Historically, human bodies and the parts thereof were not treated as commodities. (253) However, this has changed; currently, there are active markets in the United States for a range of human body parts, fluids and tissues including: blood and blood products, sperm, ova, bone marrow stem cells, hair, breast milk, and urine. (254) Tissue banks routinely sell various human tissues and bodily fluids. (255) Such body parts are extremely valuable; a study from over ten years ago found that, on average, a cadaver generates between $30,000 and $50,000 from the sale of its parts, and in certain situations over $200,000. (256) Additionally, recipients are routinely charged over $65,000 for the procurement of an organ for their transplant in addition to other medical transplant fees. (257)

The tissue industry itself is a billion dollar industry that has numerous ties to non-profit organ procurement agencies. (258) One of the reasons that the tissue industry recovers such high profits is that, unlike organs that need to be transplanted quickly, tissues are highly processed before being transplanted and the industry largely relies on for-profit companies to conduct such processing and permits processors and storage companies to receive compensation for their activities. (259) The use of for-profit processors has been beneficial, contributing to huge technological advancements in tissue processing. (260) However, for-profit processors have also created and patented these processing techniques resulting in increased charges for tissues. (261)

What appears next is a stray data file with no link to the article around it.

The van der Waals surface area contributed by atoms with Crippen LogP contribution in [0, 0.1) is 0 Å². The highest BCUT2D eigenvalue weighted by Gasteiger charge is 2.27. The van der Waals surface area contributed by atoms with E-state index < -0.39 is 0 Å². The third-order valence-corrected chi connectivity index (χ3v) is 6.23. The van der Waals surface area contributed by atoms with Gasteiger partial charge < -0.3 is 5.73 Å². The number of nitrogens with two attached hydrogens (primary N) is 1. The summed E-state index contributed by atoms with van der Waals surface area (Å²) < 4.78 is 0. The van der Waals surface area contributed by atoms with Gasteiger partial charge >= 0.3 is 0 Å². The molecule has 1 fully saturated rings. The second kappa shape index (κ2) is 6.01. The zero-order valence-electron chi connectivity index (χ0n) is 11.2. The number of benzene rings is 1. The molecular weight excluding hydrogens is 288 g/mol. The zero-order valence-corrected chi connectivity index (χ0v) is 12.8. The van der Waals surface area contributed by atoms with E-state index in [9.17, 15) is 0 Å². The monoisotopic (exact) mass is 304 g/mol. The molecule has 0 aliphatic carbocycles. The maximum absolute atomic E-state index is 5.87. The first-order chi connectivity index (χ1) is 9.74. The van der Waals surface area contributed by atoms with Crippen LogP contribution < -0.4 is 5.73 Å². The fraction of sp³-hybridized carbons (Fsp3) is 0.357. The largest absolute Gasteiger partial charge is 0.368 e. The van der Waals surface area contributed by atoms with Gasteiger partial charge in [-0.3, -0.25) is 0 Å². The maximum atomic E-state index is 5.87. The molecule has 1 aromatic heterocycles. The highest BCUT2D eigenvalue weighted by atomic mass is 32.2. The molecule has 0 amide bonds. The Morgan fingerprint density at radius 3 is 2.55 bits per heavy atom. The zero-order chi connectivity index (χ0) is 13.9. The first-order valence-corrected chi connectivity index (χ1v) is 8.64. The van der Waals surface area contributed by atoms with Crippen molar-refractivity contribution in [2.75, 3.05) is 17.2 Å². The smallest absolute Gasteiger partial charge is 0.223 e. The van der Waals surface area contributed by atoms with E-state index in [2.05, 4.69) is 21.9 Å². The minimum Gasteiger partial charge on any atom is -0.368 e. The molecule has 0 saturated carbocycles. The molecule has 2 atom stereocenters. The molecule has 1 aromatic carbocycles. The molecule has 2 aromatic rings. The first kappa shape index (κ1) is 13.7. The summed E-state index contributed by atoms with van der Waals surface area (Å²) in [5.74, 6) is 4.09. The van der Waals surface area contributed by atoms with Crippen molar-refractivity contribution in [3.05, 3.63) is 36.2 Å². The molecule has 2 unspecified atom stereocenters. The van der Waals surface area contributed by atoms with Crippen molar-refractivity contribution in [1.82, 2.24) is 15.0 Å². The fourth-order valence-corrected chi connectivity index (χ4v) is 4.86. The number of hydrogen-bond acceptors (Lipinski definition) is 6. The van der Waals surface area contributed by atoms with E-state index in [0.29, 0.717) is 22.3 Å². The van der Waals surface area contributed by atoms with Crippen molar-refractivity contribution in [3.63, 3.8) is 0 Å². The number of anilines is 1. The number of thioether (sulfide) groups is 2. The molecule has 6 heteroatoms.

Most of the tissues and materials sold in commercial transactions are donated by individuals or their families through the current organ donation system. (262) In 2000, 85% of OPOs sold hearts, veins, tendons, bones and other human biological material directly to tissue banks. (263) Donated body parts generate millions of dollars in profits, conflicting with the current altruistic motives of the law and intent of the donors. (264) Additionally, bodies and tissue donated for medical education have surreptitiously been sold for profit. (265)